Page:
This will mean the end of grants for loft and cavity wall insulation, although support will continue for fuel poor households and there will also be some form of subsidy for solid wall insulation.

What if you want to act now? Here are our recommendations:

- If you have uninsulated cavity walls or lofts, seek out deals from energy suppliers or potentially your local authority. These offers may not be around in future.
- If you are considering solid wall insulation, there will be some form of subsidy from late 2012 but the application process is as yet unknown. There may be an annual limit on applications so if you see an opportunity to register your interest through an energy company, local authority or other potential Green Deal provider, do so.
- The Government will shortly announce its plans for the Renewable Heat Incentive that will be introduced in June 2011to support low carbon heating systems such as heat pumps and biomass boilers. Payment of the incentive may be dependent on the installation of energy efficiency measures - so you may want to wait for the details of the Green Deal to help manage the upfront costs of these.

-If you are thinking of starting a project from scratch you may find it helpful to look at Hockerton Housing Project Fact Sheets. click here
See more about the Green Deal from the DECC website 

Monday, February 14, 2011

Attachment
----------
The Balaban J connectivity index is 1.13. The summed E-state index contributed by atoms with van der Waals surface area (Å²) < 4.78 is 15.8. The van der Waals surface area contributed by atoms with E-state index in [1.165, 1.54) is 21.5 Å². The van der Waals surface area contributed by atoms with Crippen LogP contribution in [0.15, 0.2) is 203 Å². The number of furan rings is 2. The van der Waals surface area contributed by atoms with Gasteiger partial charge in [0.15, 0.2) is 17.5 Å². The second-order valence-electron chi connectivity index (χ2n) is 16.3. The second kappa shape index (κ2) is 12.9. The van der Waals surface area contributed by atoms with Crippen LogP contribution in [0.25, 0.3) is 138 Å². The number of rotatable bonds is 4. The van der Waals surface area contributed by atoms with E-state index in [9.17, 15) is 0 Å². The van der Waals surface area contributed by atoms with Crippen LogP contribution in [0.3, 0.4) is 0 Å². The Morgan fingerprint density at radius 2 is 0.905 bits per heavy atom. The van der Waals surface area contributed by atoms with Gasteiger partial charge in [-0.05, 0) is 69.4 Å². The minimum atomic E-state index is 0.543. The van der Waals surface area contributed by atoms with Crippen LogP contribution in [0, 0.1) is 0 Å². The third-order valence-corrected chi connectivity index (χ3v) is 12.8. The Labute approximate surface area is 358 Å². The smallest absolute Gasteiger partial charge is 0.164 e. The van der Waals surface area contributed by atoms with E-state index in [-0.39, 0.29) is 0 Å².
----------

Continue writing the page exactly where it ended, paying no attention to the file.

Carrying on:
Charging the Earth - Lecture 15 Feb

If you have been aware of the 'Charging the Earth' project, there is an evening Lecture 15 Feb 6pm in the Trent Building of Nottingham University - in the Graduate Centre. Arrive at 5.30pm and there are some eats. Parking may be better down by the Djanogly Lakeside theatre and walk up.

This is about adapting the idea of Solar Cookers to collect Solar heat and pump it 48 metres below the house for retrieval by the Ground Source Heat pump. The combination of this and a good PV roof have made the house Carbon Zero for heating.

PostScript: Well I gave the lecture. Thanks to all who attended. Thanks to Heba Al-Sharkawy who organised it. And thanks to Chris Wood who helped me out on a few confusions of kiloJoules and Watts etc, while I was at the dentist having my teeth drilled, so that I could finally get my head around some of the issues of thermal capacity. It completely distracted me from the drilling! I can save a copy as a low-res PDF if anybody is interested

Friday, February 11, 2011

Mark Brinkley's Blog - Denby Dale

1102-2011 : Mark Brinkley is author of Housebuilder's Bible, and writes a lively blog on house construction and energy issues, Home 2.0. I advise readers to view this occasionally.
   He has earlier promoted the Denby Dale passivhaus, and recently wrote an article on how Denby Dale had weathered the Dec 2010 month. They have done well, although it draws two things to my attention.